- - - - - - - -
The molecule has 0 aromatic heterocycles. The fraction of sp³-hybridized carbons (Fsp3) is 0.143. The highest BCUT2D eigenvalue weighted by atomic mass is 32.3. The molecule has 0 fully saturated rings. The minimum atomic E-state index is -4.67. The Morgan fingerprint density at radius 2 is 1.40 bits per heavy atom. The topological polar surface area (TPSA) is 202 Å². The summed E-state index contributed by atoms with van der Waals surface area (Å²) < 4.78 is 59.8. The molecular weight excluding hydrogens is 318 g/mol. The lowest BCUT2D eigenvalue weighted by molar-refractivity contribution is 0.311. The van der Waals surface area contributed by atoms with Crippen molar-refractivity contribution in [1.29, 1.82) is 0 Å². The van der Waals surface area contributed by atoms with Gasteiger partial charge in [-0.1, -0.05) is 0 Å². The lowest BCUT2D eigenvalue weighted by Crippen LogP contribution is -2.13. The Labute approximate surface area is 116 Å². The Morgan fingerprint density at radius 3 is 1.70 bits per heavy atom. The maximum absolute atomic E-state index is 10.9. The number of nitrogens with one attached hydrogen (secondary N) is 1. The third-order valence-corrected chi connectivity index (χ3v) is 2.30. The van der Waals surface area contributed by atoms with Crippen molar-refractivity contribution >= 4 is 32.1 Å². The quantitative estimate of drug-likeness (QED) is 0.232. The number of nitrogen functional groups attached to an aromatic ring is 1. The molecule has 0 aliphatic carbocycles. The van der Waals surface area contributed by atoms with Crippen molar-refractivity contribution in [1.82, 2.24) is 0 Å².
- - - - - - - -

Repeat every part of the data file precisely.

The molecule has 0 aromatic heterocycles. The fraction of sp³-hybridized carbons (Fsp3) is 0.143. The highest BCUT2D eigenvalue weighted by atomic mass is 32.3. The molecule has 0 fully saturated rings. The minimum atomic E-state index is -4.67. The Morgan fingerprint density at radius 2 is 1.40 bits per heavy atom. The topological polar surface area (TPSA) is 202 Å². The summed E-state index contributed by atoms with van der Waals surface area (Å²) < 4.78 is 59.8. The molecular weight excluding hydrogens is 318 g/mol. The lowest BCUT2D eigenvalue weighted by molar-refractivity contribution is 0.311. The van der Waals surface area contributed by atoms with Crippen molar-refractivity contribution in [1.29, 1.82) is 0 Å². The van der Waals surface area contributed by atoms with Gasteiger partial charge in [-0.1, -0.05) is 0 Å². The lowest BCUT2D eigenvalue weighted by Crippen LogP contribution is -2.13. The Labute approximate surface area is 116 Å². The Morgan fingerprint density at radius 3 is 1.70 bits per heavy atom. The maximum absolute atomic E-state index is 10.9. The number of nitrogens with one attached hydrogen (secondary N) is 1. The third-order valence-corrected chi connectivity index (χ3v) is 2.30. The van der Waals surface area contributed by atoms with Crippen molar-refractivity contribution >= 4 is 32.1 Å². The quantitative estimate of drug-likeness (QED) is 0.232. The number of nitrogen functional groups attached to an aromatic ring is 1. The molecule has 0 aliphatic carbocycles. The van der Waals surface area contributed by atoms with Crippen molar-refractivity contribution in [1.82, 2.24) is 0 Å².